A U.S. Supreme Court decision handed down January 17, 2017, exposes a gray area in First Amendment law in the employment environment. The Court declined when asked to review a Louisiana town’s decision to discharge a local police officer aiding the FBI in a federal probe of town leaders. Town of Ball, La. v. Howell (U.S. 2017).
Howell was a police officer for the Town of Ball, Louisiana. The FBI suspected fraud in the town’s request for federal aid to the Federal Emergency Management Agency (FEMA) and asked Howell if he would help them gather evidence by wearing a wire. Howell agreed and recorded conversations between the mayor and town officials discussing bids for aid after two hurricanes. Howell caught enough on tape to implicate the mayor in FEMA fraud, and the town’s mayor, police chief, and four others pleaded guilty to federal charges. You may have thought Howell would be promoted. Instead, he was fired for alleged insubordination involving the replacement police chief, Daniel Caldwell.
Howell sued, believing he was terminated for helping the FBI. A district court dismissed his First Amendment retaliation claim, but the U.S. Court of Appeals for the Fifth Circuit revived it, remanding it back to the U.S. District Court for the Western District of Louisiana for further handling. At that point, the Town of Ball sought Supreme Court review of the appeals court decision allowing Howell to allege retaliation for exercising his First Amendment rights.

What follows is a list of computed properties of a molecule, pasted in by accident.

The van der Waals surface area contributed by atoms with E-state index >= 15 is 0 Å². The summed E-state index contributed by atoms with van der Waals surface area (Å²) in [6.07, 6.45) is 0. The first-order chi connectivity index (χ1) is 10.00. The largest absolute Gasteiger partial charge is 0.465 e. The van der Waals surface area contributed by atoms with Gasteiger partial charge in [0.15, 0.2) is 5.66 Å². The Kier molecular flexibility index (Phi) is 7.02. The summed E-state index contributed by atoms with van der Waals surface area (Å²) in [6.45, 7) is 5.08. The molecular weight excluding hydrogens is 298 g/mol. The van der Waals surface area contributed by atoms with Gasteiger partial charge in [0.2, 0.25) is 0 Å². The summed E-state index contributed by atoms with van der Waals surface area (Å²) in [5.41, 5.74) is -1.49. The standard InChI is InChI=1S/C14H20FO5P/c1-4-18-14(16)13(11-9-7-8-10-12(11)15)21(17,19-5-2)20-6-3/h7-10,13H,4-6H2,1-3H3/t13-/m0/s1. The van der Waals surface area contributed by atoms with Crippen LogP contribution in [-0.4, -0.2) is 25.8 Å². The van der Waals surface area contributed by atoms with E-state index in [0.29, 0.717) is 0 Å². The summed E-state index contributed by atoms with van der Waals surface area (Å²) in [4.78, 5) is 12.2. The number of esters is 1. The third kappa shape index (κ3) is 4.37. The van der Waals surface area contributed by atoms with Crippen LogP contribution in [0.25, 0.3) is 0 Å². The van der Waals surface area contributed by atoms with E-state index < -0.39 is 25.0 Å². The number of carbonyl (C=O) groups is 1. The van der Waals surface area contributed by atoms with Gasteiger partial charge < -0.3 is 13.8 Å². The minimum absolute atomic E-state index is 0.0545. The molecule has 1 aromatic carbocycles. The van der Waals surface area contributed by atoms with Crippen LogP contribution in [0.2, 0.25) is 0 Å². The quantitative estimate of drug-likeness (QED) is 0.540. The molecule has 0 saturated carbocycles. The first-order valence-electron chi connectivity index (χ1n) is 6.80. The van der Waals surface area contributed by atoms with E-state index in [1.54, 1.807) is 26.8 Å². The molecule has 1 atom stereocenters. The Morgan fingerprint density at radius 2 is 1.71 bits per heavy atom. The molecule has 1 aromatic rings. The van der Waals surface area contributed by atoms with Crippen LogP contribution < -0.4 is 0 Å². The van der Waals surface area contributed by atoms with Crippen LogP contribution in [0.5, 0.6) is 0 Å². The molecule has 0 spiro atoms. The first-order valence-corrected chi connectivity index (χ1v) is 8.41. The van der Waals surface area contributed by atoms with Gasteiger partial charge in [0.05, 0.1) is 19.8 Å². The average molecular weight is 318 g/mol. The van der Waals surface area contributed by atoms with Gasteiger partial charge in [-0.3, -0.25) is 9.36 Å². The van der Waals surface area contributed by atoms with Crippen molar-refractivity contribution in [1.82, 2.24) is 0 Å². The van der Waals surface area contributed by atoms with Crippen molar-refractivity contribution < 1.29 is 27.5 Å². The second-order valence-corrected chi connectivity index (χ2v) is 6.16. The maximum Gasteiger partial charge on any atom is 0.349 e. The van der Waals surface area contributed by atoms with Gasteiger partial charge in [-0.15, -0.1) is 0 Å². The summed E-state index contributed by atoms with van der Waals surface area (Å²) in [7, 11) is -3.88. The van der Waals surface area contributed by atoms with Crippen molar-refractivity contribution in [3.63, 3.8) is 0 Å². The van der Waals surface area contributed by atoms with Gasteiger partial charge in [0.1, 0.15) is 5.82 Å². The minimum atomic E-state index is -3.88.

At issue was whether Howell’s statements to the FBI about town officials’ alleged fraud were constitutionally protected speech, or part of his ordinary job duties and therefore not covered by the First Amendment. Supreme Court rulings lack clarity when an employee acts as Howell did in assisting the FBI. Was this part of his main job duties or not? In the past, the Supreme Court has said that determining this requires a “practical inquiry” focused on tasks an employee “actually is expected to perform.” Decisions in this area have not been clear, with different circuit courts reaching different conclusions. In this case, the Supreme Court declined to overcome the inconsistencies among circuit courts, allowing the Fifth Circuit decision to stand.
We can only advise public-sector employers to tread carefully in this area, and let us help interpret the facts in their case consistently with current law in the appropriate jurisdiction.